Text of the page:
My wife and I arrived in Guayaquil, Ecuador as missionaries in December of 1987. In those early missionary days we labored at the center of "the action."
We were in high demand by the churches, associations, and Ecuador Baptist Convention and all their related institutions and programs. A lot of our time was spent attending all the different meetings of both our own denominational work, as well as the events and programs of other evangelical denominations.
I served on various denominational boards, committees, and task forces. Our advise and opinions were respected and listened to. We were constantly called upon to preach, teach, administer, counsel, train, and coordinate ministries, institutions, and strategy. Each of us wore multiple ministerial hats.
All of us were responsible for carrying out an assortment of assignments, often in areas we were not particularly gifted in, but "someone" had to fill those shoes, so we took on these tasks as well. Our phone rang incessantly. Rare were the days when we had an entire evening to ourselves without someone in our home, someone dropping by to chat, or the phone ringing day and night.
Over the years, all of the above has decreased to a mere trickle of what it was 20 years ago. Has the work diminished? Not at all. In fact far more is happening now on multiple levels than anyone could have ever imagined. But our personal influence and role has definitely diminished from what it once was. A better description would be our influence and role has changed. While we are certainly still loved and respected by our Ecuadorian brethren, the things we used to do--as "principal actors on stage"--are now being done by those we poured ourselves into years ago. The very men/women/youth we taught, counseled, trained, and encouraged have taken our place. As I reflect back over the years of all the assignments, responsibilities, tasks, and roles we have played; ALL, without exception, are today in the hands of capable nationals who are doing an excellent job.
One of the hardest missions lessons is the one John the Baptist must have also struggled with: "He must increase; but I must decrease." Someone once defined missionary success as working oneself out of a job.
But actually saying these words is a lot easier than living with the consequences of someone else now doing and filling the roles one used to have. We too want to be needed, sought after, consulted, and called upon. In fact, instead of the phone ringing in the evenings with yet another crisis for us to solve, we now can sit most nights quietly reading a book without interruption.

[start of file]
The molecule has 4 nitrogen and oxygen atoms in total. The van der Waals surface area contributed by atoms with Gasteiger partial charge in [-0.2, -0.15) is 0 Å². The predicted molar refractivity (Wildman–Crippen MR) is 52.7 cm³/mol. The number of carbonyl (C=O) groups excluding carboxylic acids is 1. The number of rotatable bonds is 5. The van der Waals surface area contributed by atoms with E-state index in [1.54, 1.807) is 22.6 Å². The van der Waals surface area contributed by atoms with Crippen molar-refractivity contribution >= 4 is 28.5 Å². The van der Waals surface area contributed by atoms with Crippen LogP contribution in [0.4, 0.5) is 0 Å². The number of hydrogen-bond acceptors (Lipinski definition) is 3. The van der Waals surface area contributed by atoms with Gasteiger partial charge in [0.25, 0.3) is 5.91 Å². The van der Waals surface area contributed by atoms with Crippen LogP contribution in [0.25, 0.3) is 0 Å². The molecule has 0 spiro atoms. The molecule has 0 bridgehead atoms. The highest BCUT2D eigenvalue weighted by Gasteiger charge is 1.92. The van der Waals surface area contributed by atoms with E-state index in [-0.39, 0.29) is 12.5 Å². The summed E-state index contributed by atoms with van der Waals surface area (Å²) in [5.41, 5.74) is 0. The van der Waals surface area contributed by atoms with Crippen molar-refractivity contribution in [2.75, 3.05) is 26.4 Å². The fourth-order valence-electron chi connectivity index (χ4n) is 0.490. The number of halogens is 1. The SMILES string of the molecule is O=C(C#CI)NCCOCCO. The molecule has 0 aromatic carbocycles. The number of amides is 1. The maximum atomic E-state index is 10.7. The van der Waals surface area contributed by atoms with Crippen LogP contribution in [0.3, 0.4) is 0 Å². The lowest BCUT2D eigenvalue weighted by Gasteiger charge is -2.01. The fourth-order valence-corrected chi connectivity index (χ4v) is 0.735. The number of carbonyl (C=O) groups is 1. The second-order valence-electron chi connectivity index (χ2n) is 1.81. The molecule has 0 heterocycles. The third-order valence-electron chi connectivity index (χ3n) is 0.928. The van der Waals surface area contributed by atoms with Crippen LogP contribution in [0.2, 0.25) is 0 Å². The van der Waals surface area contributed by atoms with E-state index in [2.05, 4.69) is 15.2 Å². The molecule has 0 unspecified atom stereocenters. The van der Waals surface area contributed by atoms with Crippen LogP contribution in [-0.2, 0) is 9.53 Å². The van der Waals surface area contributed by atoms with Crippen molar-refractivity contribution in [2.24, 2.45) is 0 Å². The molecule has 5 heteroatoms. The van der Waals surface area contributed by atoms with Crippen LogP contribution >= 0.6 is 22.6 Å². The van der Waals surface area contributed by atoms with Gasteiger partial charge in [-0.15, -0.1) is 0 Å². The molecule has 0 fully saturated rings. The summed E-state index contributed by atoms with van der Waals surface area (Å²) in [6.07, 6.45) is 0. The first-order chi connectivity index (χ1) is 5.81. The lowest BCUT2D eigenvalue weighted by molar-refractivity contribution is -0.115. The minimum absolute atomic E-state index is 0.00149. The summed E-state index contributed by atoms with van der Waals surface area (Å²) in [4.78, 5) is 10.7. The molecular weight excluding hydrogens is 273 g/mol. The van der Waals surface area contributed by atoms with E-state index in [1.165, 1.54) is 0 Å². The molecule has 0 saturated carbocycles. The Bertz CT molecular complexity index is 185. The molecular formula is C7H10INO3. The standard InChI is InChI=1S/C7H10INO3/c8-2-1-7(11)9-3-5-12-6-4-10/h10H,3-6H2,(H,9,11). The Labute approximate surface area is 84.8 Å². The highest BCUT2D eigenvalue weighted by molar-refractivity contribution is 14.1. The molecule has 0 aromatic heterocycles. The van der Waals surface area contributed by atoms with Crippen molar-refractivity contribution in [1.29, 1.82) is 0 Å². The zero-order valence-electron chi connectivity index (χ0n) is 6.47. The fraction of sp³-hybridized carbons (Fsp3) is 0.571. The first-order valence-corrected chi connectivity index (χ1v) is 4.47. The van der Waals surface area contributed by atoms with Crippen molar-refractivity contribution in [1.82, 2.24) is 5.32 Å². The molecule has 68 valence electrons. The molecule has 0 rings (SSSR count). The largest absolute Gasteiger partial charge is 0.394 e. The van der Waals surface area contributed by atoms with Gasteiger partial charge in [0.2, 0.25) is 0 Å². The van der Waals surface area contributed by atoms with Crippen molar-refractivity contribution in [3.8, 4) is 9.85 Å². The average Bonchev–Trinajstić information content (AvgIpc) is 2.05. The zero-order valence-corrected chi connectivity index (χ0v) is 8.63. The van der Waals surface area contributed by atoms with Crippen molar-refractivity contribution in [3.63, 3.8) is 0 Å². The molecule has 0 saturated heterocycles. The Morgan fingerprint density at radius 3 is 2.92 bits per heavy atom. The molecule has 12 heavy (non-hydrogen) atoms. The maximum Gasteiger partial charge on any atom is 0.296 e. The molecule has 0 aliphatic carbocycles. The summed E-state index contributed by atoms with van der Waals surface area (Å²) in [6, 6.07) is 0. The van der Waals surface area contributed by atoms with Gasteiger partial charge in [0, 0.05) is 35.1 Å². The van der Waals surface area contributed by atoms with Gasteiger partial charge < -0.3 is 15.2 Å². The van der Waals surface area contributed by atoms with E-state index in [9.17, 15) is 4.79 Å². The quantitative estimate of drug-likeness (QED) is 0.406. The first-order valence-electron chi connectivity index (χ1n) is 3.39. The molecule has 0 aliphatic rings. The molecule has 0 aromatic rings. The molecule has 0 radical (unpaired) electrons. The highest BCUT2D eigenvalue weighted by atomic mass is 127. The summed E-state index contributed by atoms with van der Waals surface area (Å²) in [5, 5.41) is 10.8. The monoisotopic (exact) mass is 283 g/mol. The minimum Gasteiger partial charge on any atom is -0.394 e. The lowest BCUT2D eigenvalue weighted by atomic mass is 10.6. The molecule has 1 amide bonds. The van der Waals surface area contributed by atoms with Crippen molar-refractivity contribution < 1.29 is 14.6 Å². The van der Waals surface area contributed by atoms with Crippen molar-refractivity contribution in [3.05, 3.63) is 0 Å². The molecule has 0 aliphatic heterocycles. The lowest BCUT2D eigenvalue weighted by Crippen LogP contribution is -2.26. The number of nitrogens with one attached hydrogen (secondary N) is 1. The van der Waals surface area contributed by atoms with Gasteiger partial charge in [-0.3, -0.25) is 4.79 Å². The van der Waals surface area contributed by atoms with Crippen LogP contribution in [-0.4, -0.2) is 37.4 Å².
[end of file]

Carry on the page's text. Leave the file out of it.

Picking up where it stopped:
So what are we still doing here if we have successfully worked ourselves out of all our jobs?
The task is far from completed. With only 5-7% of the population in Ecuador followers of Christ, much remains to see the Great Commission fulfilled in our region of the world.
What I sense is most needed is not more missionaries coming from other parts of the world to help us, but rather a needed shift in role that existing missionaries play.
We must begin to see ourselves more in the apostolic role of encouragers, enablers, equippers, trainers, motivators, connectors, and coordinators who are principally engaged in mobilizing God's people into the ripe harvest fields He has prepared over the past decades.
There will always be room for the first generation apostolic church planter who goes into unreached/under-reached territory to proclaim the Gospel, make disciples, and leave a NT ekklesia. However, in the later stages of a ripe harvest field (like Ecuador) missionaries best serve the King by helping the church understand what remains to be done, how to accomplish the task, provide tools and training, and mobilize to lead hundreds of laborers to bring in the harvest the Lord has given.
Another way of understanding this role change is to explain it this way: I can feel great about spending 30-40 hours a week directly engaged in proclaiming the Gospel, making disciples, baptizing 15-20 and hopefully planting 1-2 churches in a year's time...or, I can spend that same time modeling, training, mobilizing several hundred others to do the same things, and at the end of the year see the Kingdom grow by dozens of churches and hundreds of baptisms and scores of new disciples also equipped to going out and making even more disciples.
In the first role we are the primary actors on stage. Everyone sees us, needs us, and looks to us for direction. In the second we are behind the scenes and the ones "seen" are those we are coaching. The difference in the way we understand our apostolic/missionary role is between planting a church, and being an instrument in the Spirit's hands for dozens of churches to be planted all over the region.
What do you think? As usual, your thoughts and observations are welcome.